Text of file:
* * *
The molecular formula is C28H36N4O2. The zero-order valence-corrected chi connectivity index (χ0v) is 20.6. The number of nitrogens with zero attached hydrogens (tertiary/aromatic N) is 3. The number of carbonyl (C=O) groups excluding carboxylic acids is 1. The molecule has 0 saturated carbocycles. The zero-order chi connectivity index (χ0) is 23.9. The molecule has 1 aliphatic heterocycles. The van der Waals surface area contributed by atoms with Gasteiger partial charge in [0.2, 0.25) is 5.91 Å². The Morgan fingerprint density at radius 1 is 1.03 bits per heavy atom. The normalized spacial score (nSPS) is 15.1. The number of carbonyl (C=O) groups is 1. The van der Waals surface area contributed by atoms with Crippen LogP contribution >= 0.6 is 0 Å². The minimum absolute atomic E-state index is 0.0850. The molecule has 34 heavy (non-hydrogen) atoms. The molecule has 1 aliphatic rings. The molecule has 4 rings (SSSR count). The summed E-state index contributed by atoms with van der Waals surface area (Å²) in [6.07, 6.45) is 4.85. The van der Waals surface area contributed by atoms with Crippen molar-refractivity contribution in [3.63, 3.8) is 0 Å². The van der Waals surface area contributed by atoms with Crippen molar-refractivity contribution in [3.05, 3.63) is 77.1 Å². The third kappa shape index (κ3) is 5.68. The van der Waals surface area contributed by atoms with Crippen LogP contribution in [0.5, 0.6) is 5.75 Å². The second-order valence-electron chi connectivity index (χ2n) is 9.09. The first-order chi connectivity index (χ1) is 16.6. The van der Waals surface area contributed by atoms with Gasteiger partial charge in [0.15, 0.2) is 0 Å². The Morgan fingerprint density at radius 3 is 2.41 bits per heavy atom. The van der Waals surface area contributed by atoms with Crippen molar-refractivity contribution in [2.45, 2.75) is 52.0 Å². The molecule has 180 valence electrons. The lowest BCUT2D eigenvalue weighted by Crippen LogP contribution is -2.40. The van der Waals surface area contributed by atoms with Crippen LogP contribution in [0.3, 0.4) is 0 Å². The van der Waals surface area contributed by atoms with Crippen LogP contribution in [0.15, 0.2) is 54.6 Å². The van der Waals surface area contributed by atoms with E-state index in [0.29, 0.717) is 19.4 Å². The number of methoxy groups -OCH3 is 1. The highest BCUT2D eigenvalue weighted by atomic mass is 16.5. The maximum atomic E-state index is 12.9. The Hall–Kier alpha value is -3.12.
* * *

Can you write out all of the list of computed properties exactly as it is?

The molecular formula is C28H36N4O2. The zero-order valence-corrected chi connectivity index (χ0v) is 20.6. The number of nitrogens with zero attached hydrogens (tertiary/aromatic N) is 3. The number of carbonyl (C=O) groups excluding carboxylic acids is 1. The molecule has 0 saturated carbocycles. The zero-order chi connectivity index (χ0) is 23.9. The molecule has 1 aliphatic heterocycles. The van der Waals surface area contributed by atoms with Gasteiger partial charge in [0.2, 0.25) is 5.91 Å². The Morgan fingerprint density at radius 1 is 1.03 bits per heavy atom. The normalized spacial score (nSPS) is 15.1. The number of carbonyl (C=O) groups is 1. The van der Waals surface area contributed by atoms with Crippen LogP contribution >= 0.6 is 0 Å². The minimum absolute atomic E-state index is 0.0850. The molecule has 34 heavy (non-hydrogen) atoms. The molecule has 1 aliphatic rings. The molecule has 4 rings (SSSR count). The summed E-state index contributed by atoms with van der Waals surface area (Å²) in [6.07, 6.45) is 4.85. The van der Waals surface area contributed by atoms with Crippen molar-refractivity contribution in [3.63, 3.8) is 0 Å². The van der Waals surface area contributed by atoms with Crippen molar-refractivity contribution in [3.05, 3.63) is 77.1 Å². The third kappa shape index (κ3) is 5.68. The van der Waals surface area contributed by atoms with Crippen LogP contribution in [0.5, 0.6) is 5.75 Å². The second-order valence-electron chi connectivity index (χ2n) is 9.09. The first-order chi connectivity index (χ1) is 16.6. The van der Waals surface area contributed by atoms with Gasteiger partial charge in [0.15, 0.2) is 0 Å². The Morgan fingerprint density at radius 3 is 2.41 bits per heavy atom. The van der Waals surface area contributed by atoms with Crippen molar-refractivity contribution in [2.45, 2.75) is 52.0 Å². The molecule has 180 valence electrons. The lowest BCUT2D eigenvalue weighted by Crippen LogP contribution is -2.40. The van der Waals surface area contributed by atoms with Crippen LogP contribution in [0.3, 0.4) is 0 Å². The van der Waals surface area contributed by atoms with Crippen LogP contribution in [0.15, 0.2) is 54.6 Å². The van der Waals surface area contributed by atoms with E-state index in [0.29, 0.717) is 19.4 Å². The number of methoxy groups -OCH3 is 1. The highest BCUT2D eigenvalue weighted by atomic mass is 16.5. The maximum atomic E-state index is 12.9. The Hall–Kier alpha value is -3.12.